Wednesday, May 28, 2014

Can you "over-pray"?

I've been stuck in a prayer loop lately. I've been praying about the same thing for a while now -- to the point that I was worried God was ready to just tell me to shut up already, because He knows my heart.

It made me wonder -- is it okay to pray about the same thing over and over again? Can you "over-pray"? God already knows our hearts. He already knows His will. Should we just ask once faithfully, or should we be persistent in our prayers?

Turning to Scripture is always the best way to get answers to questions like these. There are two parables in Luke that provided answers for me.

One Example is in Luke 11:5-13

Then He said to them, “Suppose one of you has a friend, and goes to him at midnight and says to him, ‘Friend, lend me three loaves; for a friend of mine has come to me from a journey, and I have nothing to set before him’; and from inside he answers and says, ‘Do not bother me; the door has already been shut and my children and I are in bed; I cannot get up and give you anything.’ I tell you, even though he will not get up and give him anything because he is his friend, yet because of his persistence he will get up and give him as much as he needs.
“So I say to you, ask, and it will be given to you; seek, and you will find; knock, and it will be opened to you. For everyone who asks, receives; and he who seeks, finds; and to him who knocks, it will be opened. Now suppose one of you fathers is asked by his son for a fish; he will not give him a snake instead of a fish, will he? Or if he is asked for an egg, he will not give him a scorpion, will he? If you then, being evil, know how to give good gifts to your children, how much more will your heavenly Father give the Holy Spirit to those who ask Him?”
(Luke 11:5-13 NASB)

Jesus is saying here that if you keep pounding on your friends door, he'll eventually get up and give you what you need. Not just because he is your friend, but because you've been persistent and wouldn't give up.

Another example is in Luke 18:1-8

Now He was telling them a parable to show that at all times they ought to pray and not to lose heart, saying, “In a certain city there was a judge who did not fear God and did not respect man. There was a widow in that city, and she kept coming to him, saying, ‘Give me legal protection from my opponent.’ For a while he was unwilling; but afterward he said to himself, ‘Even though I do not fear God nor respect man, yet because this widow bothers me, I will give her legal protection, otherwise by continually coming she will wear me out.’” And the Lord said, “Hear what the unrighteous judge said; now, will not God bring about justice for His elect who cry to Him day and night, and will He delay long over them? I tell you that He will bring about justice for them quickly. However, when the Son of Man comes, will He find faith on the earth?” (Luke 18:1-8 NASB)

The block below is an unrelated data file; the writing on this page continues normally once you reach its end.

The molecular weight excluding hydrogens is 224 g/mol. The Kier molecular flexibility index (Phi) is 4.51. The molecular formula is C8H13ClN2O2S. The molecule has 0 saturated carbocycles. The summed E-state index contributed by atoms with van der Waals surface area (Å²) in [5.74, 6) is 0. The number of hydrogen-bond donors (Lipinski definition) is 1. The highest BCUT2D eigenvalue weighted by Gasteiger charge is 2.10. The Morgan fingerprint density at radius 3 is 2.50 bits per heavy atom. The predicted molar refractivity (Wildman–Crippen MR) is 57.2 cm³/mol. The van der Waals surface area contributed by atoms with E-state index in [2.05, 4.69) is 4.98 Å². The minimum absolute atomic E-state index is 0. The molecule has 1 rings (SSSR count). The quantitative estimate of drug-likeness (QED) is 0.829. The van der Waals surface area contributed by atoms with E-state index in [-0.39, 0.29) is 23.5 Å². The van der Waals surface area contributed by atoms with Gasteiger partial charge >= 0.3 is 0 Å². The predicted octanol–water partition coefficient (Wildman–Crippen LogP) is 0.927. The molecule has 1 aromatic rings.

This judge wasn't a nice guy. He isn't compassionate toward those who come into his court. For many days he had put up with this lady. She seems to be brave in a time when women didn't have many rights. She keeps persevering until finally the judge gives in. She wore him down.

Don't think of these two parables in the sense that God would be the annoyed friend or the mean judge. Think of these as models for prayer. Keep knocking on your friends door and keep pestering the judge. Keep asking God for what is in your heart and what occupies your mind. If something is lingering in your heart beyond one fleeting moment, perhaps it's worth asking for. Pray as long as you need to because God understands -- he already knows your heart.

I know for me, as I've continued to pray, I've gained a better understanding of what I'm praying for. I've become more confident and like the widow, more courageous.

God already knows what we need and and He knows what we want. He wants us to be content. He will never ask us to glorify Him in any way for which He will not supply us.

But seek first the kingdom of God and His righteousness, and all these things will be provided for you. Therefore don’t worry about tomorrow, because tomorrow will worry about itself. Each day has enough trouble of its own. (Matthew 6:33-34 HCSB)

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